The overexcitable among you, especially those unfamiliar with Pinker, should refrain from yelling “Because he’s a damned liberal, that’s why! That’s what they do!” (That may turn out to be the case, but let’s not start there, okay?)
I offer the following quotes from the lead-up to his Did Bush Lie argument. I have italicized words and injected parenthetical comments. If I seem picky, remember that Pinker’s entire point rests on his unpacking of a single word. This, in contrast, is an entire paragraph mostly irrelevant to his main argument.
The aftermath of 9/11 spawned another semantic debate, one with consequences even weightier than the billions of dollars at stake in how to count the events on that day. This one involves a war that has cost far more money and lives than 9/11 itself (human cost is important. But why is “more than 9/11” relevant?) and may affect the course of history for the rest of the century. The debate hinges on the meaning of another set of words – sixteen of them, to be exact:The British government has learned that Saddam Hussein recently sought significant quantities of uranium from Africa.This sentence appeared in George W. Bush’s State of the Union address in January 2003. It referred to intelligence reports suggesting that Saddam Hussein may have tried to buy five hundred tons of a kind of uranium ore called yellowcake from sources in Niger in West Africa (No, it referred to that intelligence plus a hundred other things, some of which were definite, some of which were suggestive). For many Americans and Britons the possibility that Saddam was assembling nuclear weapons was the only defensible reason to invade Iraq and depose Saddam. (What percentage of Americans? Possibility? Assembling? Only defensible? I contend that the number of people at that time who said this was relatively small. Either way, the sentiment is extraneous to the debate of whether Bush lied. Pinker tips his hand). The United States led the invasion in the spring of that year, the most despised American foreign policy initiative since the war in Vietnam. During the occupation it became clear that Saddam had had no facilities in place to manufacture nuclear weapons and probably had never explored the possibility (? Are you kidding me?) of buying yellowcake from Niger…
Lying is an impeachable offense for a president (no it’s not), especially when it comes to the casus belli of a terrible war.
What jumped out at me is the superlative statement. The foreign policy decision to go into Iraq is not merely despised, but the most despised. It is also, again, not relevant to the discussion at hand, though it seems to be relevant to Pinker’s emotions.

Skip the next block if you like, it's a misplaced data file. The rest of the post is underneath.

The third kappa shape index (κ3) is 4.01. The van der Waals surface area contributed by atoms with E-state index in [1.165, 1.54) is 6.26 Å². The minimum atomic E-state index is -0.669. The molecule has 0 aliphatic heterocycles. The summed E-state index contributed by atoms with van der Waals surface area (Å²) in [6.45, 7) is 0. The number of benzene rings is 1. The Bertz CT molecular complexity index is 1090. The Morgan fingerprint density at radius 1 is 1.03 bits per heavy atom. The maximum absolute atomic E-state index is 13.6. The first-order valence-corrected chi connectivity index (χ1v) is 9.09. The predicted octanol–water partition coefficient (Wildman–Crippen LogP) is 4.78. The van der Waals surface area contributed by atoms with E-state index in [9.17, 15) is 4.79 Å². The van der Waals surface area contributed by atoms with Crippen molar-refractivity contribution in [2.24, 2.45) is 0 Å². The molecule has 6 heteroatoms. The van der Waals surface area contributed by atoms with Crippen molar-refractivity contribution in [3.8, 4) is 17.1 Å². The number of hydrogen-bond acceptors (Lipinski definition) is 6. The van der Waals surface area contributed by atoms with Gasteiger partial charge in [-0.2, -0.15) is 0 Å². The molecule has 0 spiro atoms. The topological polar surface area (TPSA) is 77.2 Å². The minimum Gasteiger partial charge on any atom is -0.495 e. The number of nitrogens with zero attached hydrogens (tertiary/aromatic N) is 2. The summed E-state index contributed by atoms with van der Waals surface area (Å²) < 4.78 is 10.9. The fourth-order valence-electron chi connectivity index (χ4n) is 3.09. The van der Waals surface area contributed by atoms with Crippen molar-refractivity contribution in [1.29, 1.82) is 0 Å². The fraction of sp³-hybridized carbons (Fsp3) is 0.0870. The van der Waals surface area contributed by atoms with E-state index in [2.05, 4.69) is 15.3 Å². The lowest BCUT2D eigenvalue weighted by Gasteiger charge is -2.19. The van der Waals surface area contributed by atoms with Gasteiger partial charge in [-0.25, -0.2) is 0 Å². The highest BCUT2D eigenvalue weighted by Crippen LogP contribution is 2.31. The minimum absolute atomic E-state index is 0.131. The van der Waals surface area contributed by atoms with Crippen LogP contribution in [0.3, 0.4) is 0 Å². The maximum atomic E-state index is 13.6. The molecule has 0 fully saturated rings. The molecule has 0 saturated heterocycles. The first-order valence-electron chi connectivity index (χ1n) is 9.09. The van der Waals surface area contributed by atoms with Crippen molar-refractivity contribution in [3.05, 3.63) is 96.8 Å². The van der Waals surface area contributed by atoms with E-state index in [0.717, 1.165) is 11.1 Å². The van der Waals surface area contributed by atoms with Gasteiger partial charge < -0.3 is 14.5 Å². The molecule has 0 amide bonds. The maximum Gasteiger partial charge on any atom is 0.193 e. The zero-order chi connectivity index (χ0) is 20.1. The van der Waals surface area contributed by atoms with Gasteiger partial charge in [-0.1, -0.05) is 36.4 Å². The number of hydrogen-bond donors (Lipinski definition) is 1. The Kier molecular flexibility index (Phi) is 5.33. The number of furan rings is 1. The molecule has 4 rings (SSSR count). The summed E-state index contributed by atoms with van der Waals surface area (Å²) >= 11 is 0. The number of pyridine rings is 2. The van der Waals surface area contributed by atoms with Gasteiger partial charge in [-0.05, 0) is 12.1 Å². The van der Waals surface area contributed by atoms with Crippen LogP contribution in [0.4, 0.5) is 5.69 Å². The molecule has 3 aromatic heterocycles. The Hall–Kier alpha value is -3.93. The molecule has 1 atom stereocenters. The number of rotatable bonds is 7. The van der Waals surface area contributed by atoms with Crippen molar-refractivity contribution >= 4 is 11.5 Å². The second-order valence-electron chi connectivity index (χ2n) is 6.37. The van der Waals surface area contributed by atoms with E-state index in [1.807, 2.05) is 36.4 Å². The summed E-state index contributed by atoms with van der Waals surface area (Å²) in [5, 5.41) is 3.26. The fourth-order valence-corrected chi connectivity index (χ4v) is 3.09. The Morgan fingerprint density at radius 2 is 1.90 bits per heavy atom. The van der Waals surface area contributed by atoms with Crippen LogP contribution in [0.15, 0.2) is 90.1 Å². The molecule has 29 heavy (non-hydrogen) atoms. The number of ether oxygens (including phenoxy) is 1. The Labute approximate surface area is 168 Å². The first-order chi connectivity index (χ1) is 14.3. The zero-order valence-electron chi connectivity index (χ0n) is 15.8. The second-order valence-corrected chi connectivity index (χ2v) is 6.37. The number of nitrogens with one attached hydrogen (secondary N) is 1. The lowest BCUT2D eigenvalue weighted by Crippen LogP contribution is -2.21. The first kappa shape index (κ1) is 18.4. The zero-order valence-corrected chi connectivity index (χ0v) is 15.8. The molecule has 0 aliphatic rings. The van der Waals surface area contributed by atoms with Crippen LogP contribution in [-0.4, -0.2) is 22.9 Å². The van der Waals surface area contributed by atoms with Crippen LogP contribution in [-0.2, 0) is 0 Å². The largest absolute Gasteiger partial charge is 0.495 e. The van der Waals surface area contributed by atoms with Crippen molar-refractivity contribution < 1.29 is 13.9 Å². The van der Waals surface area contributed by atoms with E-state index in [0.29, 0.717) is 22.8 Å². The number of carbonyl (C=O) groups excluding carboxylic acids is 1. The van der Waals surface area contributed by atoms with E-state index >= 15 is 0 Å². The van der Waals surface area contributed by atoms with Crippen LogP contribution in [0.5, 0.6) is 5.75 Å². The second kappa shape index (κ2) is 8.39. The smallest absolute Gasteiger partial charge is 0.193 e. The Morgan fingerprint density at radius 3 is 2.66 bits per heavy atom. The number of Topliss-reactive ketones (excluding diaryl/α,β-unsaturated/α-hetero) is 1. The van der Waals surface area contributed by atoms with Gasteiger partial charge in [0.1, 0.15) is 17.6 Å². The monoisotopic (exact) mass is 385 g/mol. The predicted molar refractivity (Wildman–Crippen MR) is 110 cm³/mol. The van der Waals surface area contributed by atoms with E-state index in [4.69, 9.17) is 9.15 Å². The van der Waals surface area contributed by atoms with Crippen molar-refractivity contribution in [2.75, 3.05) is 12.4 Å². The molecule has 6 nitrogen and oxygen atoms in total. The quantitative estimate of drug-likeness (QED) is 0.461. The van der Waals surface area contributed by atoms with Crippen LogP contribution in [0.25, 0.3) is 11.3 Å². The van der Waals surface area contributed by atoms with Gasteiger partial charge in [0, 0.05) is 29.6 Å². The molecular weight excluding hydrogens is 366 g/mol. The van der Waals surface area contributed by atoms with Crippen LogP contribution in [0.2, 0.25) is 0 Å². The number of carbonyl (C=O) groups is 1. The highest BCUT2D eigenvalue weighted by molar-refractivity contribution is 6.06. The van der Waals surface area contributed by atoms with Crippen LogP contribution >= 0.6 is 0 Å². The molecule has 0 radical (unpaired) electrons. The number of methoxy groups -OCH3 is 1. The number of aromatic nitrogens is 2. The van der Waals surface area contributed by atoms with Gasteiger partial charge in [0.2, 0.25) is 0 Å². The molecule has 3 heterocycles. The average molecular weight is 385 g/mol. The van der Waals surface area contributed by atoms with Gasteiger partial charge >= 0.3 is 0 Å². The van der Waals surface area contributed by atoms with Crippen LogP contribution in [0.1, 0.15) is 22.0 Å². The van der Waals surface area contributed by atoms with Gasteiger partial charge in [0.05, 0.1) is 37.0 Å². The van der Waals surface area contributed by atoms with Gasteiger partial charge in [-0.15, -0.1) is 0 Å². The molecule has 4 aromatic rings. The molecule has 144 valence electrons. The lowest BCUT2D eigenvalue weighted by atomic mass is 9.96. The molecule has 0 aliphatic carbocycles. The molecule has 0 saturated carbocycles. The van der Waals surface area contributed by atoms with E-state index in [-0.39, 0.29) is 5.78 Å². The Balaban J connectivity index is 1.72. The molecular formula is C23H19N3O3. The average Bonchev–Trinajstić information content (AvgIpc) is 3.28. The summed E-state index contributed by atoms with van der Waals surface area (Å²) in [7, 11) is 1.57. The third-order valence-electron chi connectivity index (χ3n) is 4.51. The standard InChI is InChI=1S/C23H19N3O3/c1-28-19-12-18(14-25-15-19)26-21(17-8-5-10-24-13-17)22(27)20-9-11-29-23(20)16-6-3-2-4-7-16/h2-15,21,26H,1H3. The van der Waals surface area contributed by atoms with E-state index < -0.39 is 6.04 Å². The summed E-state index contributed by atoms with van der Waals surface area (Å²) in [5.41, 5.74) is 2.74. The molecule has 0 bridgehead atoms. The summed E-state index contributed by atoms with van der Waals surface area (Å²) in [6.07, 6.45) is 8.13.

I would disagree with that superlative. I think just about everything about our foreign policy toward Israel has been more controversial over the years. Support for the contras, immigration, the Iranian hostage crisis, SDI, Bosnia, Reagan’s speeches in Germany, Gulf War I – surely at least some of these deserve nomination as roughly comparable. China? Cuba? NAFTA?
Since Vietnam. Ah, is this a clue? Why would that particular controversy occur to Pinker in this context? It is not objectively very similar. But it is emotionally associated, and that has made all the difference. The prescient second half of my thought in the previous post was “Can a reference to Vietnam be far behind?” Three-point swish. I tell you, they just can’t help themselves. Progressives regard it as a proven part of the shared culture that Vietnam was wrong, wrong, wrong; that we resort too quickly to war; and the American government (especially Republicans) lies about it. This belief is central to the world-view of boomer liberals, and must be defended at all costs. Even when they don’t consciously perceive it as especially important; even when they might hedge a bit from their 1970 position in intellectual discussion now – it is part of the furniture. Click your stopwatch – they will mention it.
Am I over-reaching in my interpretation of the thoughts of Pinker in specific about this? He is, after all, an individual human being, not a stereotype; he is in no way notorious for anti-war commentary; his reference was not quite an explicit comparison of Iraq to Vietnam. Wouldn’t it be fair to smack the Assistant Village Idiot, who frequently rails about the mind-reading that others do, for pretending to see into the motives of someone he does not know? Perhaps. On the face of it, it even seems unfair to me that I am doing it.
But then how did I instantly know both things were coming?